by EQ Research
August 16, 2016

In U.S. state legislatures, 2016 has been a very busy year for renewable energy -- both distributed and large-scale. Consider the following data:

  • Nearly 900 bills that would directly impact renewables deployment have been introduced in state legislatures in 2016.
  • Nearly 90 bills that directly impact renewables deployment have been enacted.
  • Of these nearly 90 bills, none have seriously eroded a state’s renewable portfolio standard (RPS) policy or net-metering policy. (Massachusetts and New Hampshire enacted legislation allowing state regulators to determine the future of net metering programs.)
  • Nearly 300 bills are still pending in open sessions, including 137 in New York and 78 in New Jersey. (Many of these bills are unlikely to see further action.)
  • Of the nearly 300 pending bills, 48 would impact state RPS policies. Of these bills, 17 are in New York, six in California, five in Illinois, and one in Michigan.
  • Of the nearly 300 pending bills, 28 would impact state net-metering policies. Of these bills, 17 are in New York.

Many of the renewables bills that crossed the finish line in 2016 address major renewables policy issues, including: 1) RPS policies, 2) community renewables, 3) net metering, 4) interconnection procedures and 5) property tax incentives.

The interactive map below indicates which U.S. states have enacted renewables legislation that improved, expanded or established one or more of these five major policies so far in 2016.

A handful of states have enacted comprehensive legislation to support distributed and large-scale renewables, with Rhode Island and Oregon taking the cake.

Rhode Island crammed -- into a single bill (S. 2450) -- a boatload of provisions designed to expand the state’s growing renewables market. These include:

  • Extending the expiration date by five years for the per-kilowatt-hour surcharge supporting Rhode Island’s Renewable Energy Fund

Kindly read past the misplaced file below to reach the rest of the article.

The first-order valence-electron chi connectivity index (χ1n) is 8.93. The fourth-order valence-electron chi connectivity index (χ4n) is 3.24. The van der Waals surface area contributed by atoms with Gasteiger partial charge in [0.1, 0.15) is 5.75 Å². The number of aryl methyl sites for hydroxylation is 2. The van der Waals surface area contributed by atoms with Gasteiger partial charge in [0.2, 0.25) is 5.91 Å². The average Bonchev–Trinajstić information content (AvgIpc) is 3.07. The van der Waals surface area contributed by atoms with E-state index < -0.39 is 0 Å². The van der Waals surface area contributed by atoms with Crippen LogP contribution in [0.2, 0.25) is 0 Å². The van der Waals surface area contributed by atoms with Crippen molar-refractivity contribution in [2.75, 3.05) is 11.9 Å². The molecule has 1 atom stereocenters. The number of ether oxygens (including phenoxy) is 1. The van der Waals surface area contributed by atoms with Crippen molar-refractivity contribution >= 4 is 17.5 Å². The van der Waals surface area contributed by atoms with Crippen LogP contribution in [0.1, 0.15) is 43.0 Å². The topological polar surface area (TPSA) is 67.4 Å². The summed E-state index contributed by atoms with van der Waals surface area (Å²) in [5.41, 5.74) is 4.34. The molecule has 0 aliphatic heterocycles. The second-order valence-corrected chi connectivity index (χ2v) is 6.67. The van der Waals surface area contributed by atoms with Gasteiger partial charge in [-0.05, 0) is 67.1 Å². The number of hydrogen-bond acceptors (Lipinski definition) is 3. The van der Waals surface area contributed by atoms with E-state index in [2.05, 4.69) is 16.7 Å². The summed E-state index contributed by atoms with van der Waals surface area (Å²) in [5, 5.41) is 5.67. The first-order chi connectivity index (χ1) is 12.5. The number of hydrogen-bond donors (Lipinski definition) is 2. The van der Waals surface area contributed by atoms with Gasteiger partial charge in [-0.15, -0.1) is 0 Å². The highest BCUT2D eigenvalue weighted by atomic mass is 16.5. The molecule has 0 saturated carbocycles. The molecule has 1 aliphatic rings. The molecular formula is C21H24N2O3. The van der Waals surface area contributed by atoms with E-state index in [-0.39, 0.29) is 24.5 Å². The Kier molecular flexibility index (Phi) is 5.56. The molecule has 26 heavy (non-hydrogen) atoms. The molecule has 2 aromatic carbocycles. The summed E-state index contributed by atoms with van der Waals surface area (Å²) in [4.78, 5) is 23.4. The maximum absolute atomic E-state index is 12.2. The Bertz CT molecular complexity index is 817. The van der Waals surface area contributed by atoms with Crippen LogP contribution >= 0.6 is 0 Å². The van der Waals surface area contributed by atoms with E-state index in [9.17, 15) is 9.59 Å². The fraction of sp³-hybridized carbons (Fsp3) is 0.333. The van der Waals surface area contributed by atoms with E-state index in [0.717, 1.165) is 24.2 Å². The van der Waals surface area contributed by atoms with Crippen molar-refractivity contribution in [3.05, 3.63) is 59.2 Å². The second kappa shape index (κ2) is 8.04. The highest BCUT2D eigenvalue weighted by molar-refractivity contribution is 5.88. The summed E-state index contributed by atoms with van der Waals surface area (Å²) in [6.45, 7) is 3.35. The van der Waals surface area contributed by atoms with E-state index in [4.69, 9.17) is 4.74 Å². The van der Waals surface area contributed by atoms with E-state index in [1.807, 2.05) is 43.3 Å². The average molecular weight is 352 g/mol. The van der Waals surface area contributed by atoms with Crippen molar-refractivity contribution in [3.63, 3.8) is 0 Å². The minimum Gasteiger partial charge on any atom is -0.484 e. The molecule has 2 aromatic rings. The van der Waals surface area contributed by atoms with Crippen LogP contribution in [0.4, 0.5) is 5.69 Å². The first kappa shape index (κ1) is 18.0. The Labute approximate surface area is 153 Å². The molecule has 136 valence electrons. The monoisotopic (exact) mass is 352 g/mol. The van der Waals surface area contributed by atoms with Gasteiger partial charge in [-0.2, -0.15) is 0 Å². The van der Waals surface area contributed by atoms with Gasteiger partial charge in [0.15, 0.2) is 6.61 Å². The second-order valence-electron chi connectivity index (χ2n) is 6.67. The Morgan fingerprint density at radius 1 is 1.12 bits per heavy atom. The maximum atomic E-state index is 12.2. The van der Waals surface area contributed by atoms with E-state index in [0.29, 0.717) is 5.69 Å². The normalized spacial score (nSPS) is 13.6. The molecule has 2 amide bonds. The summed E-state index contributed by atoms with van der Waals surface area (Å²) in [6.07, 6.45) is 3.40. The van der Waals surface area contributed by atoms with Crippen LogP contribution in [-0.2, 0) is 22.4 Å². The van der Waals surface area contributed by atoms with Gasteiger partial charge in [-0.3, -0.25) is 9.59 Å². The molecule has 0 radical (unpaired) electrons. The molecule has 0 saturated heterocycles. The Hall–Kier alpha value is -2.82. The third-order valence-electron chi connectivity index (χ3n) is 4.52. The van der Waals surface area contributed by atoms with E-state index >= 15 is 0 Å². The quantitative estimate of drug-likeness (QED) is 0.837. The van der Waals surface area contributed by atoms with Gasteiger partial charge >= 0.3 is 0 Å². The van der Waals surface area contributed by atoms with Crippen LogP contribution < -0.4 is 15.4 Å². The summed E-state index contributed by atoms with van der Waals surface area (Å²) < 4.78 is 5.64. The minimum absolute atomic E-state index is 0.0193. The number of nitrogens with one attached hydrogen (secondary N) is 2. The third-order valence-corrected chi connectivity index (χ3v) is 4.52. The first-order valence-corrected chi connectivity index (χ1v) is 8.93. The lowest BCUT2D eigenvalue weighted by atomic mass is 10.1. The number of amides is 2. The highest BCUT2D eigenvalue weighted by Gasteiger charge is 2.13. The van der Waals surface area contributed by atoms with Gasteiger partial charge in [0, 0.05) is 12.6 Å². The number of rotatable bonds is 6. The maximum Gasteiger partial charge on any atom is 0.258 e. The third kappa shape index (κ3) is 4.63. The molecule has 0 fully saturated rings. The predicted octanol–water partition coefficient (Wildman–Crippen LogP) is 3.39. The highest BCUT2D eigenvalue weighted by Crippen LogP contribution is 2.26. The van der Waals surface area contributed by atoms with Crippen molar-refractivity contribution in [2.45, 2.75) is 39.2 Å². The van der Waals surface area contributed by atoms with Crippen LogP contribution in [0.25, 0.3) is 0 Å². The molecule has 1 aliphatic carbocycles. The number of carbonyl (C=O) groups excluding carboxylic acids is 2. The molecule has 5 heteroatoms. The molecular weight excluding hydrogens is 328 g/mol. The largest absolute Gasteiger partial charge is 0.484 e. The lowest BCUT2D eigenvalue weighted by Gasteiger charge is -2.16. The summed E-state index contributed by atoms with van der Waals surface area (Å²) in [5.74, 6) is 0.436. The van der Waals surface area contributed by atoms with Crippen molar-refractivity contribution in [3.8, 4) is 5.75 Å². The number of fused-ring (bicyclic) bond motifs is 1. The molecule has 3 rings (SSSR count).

• Expanding the Renewable Energy Growth Program to allow “community remote distributed generation systems” and “shared solar facilities” to participate
  • Expanding net metering, explicitly allowing virtual net metering and third-party ownership of net-metered systems
  • Expanding property tax incentives and treatment of solar and other renewables

Similarly, Oregon S.B. 1547 included a buffet of policy goodies for renewables. Oregon’s new law:

  • Expands the state’s RPS to 50 percent renewables by 2040
  • Requires 8 percent of retail electric load to come from small-scale renewables by 2025
  • Allows utilities to bank and carry forward unused RECs
  • Allows utilities to recover costs related to energy storage associated with renewables
  • Phases out coal-fired generation by investor-owned utilities by 2030
  • Directed the Public Utilities Commission to create a community solar program. SB 1547 also repealed the existing RPS solar carve-out but maintained the 200 percent multiplier for PV systems between 500 kilowatts and 5 megawatts.

Stay tuned for EQ Research's year-end state legislation outlook in the coming months. More broadly, in partnership with EQ Research, GTM Squared brings you ongoing insights that map, graph and chart issues important to the clean energy industry across the U.S. These insights are updated quarterly as a resource for Squared members.